Occupy Houston wants to clean up your city…and yes, this means you.
Occupy Houston is the local observance of the ongoing Occupy Wall Street movement, which was hatched by the Canadian magazine Adbusters, and while the campaign has certainly ruffled the feathers of municipalities across the United States, the Houston chapter seems to have it’s sights set on more sustainable actions.
One of their directives is a city-wide invitation to help them sweep the downtown streets on a monthly basis. The group is currently asking for seventy upright “lobby-dustpans” and brooms to fulfill their ongoing “Clean Sweep” project on November 13th. This recurring event aims to clear the thirty-five downtown streets of trash in an attempt to spread awareness about the growing lack of municipal funds, and more specifically, the effect this situation is having on the fair city. Participants of Clean Sweep are treated afterward to a feast that is provided by other caring citizens and local organizations. The Occupiers are determined in providing solutions that are available to everyone and exhibit the “can do” attitude of Houstonians, and it appears they are just getting started.
While other occupations were beset with raids, arrests, and the discord of general state resistance, the Occupy Houston movement was throwing a “Corporate House of Horrors” party, an Open-Mic Talent Show, and even a “Zombie Flashmob” set to Michael Jackson’s “Thriller” at several prominent downtown banks. OH members are heard frequently on 90.1 KPFT as well as numerous other radio and Internet sources and have even attracted the interest of Democracy Now’s Juan Gonzales and Olympian Juan Carlos is scheduled to visit on November 11th.
The Occupy Houston members also regularly host cultural activities and civic events that encourage citizens not only to become involved in their community, but to be valued by their community. This unprecedented type of crowd-sourcing is not unheard of, but it is not necessarily valued by politicians, who continuously require more and more monies to get their projects off the ground. The local Occupy movement leverages the power of the people to fulfill their given agendas, and the members of their Outreach group have also started a sustained dialogue with the Mayor, City Council, as well as other at-large candidates, Green Party representatives, and delegates from employment and cultural sectors. Members of their Outreach program are continually attending and providing educational events and spreading the word of unity amongst Houston’s diverse cultural base.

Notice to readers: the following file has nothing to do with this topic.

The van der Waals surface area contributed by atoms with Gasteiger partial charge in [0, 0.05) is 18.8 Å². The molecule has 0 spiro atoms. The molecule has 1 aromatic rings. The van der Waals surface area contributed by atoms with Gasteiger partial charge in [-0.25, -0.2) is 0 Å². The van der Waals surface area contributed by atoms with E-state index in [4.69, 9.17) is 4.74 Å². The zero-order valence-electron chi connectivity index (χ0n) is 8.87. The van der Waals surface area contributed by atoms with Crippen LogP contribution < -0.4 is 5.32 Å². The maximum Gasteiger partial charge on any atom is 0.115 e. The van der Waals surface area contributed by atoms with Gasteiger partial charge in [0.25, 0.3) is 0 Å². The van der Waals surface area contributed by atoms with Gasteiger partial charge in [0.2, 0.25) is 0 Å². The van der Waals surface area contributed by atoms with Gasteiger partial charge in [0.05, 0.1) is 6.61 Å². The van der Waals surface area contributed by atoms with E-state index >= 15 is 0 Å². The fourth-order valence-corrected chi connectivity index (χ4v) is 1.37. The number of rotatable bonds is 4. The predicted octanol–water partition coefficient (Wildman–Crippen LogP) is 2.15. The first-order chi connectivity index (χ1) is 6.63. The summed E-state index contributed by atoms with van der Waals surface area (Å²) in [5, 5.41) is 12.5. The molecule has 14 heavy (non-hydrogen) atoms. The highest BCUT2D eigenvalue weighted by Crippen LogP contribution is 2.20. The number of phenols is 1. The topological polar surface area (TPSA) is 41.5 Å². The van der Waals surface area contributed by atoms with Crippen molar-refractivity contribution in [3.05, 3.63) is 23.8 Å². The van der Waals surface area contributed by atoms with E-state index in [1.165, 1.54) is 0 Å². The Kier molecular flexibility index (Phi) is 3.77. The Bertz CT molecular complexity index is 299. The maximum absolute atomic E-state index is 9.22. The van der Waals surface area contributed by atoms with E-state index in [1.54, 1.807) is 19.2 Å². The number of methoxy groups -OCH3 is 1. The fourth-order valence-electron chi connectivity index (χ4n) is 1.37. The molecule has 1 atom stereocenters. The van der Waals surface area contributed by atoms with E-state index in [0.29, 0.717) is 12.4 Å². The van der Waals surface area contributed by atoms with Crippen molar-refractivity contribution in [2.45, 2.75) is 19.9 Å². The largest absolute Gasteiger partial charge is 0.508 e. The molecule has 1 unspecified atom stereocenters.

Houston Occupiers are using solar-panels and marine batteries for some of their power, and have even called upon a private recycling company, and their new solar oven is just getting warmed up. Members also provide labor to local gardens in an effort to bring new food sources into the group, while feeding compost back to personal gardens in an efficient circular model.
As more and more money is siphoned out of our economy by the alleged “One Percent”, the Houston Occupiers seem to be focused on solutions that embrace the ecological ideas of “permaculture”. This ideal is an approach to designing human settlements and agricultural systems that is modeled on the relationships found in nature. This model appears in stark contrast from the system that has perpetuated itself throughout America. As pundits and mainstream media continue to polarize people and issues, the OH movement is focusing it’s efforts in a direction that rejects this systemic failure of perception. They seek congruency at the fundamental core of all actions, and they merely ask for sustainable solutions to be brought to their attention. During these times of widening economic uncertainty, this method is not lost on an increasingly discerning public, and the people are clearly responding to the call.
The organizers are hoping that their Clean Sweep project migrates to other cities as well, and that donors realize they can help their own city in a variety of tangible ways. From donating food, to dustpans, or just some time to thank the participants, there’s so many ways for everyone to contribute, which seems to be the backbone of the Occupy movement. It is clear that Occupy Houston members are looking towards a more sustainable future, and they definitely hope it’s contagious.
For more information about Occupy Houston, please visit www.OccupyHouston.org
Donations can be dropped anytime at Tranquility Park at 400 Rusk in downtown Houston.
Financial donations can be made from the WePay link on the Occupy Houston homepage.
Share support via social media at www.facebook.com/OccupyHouston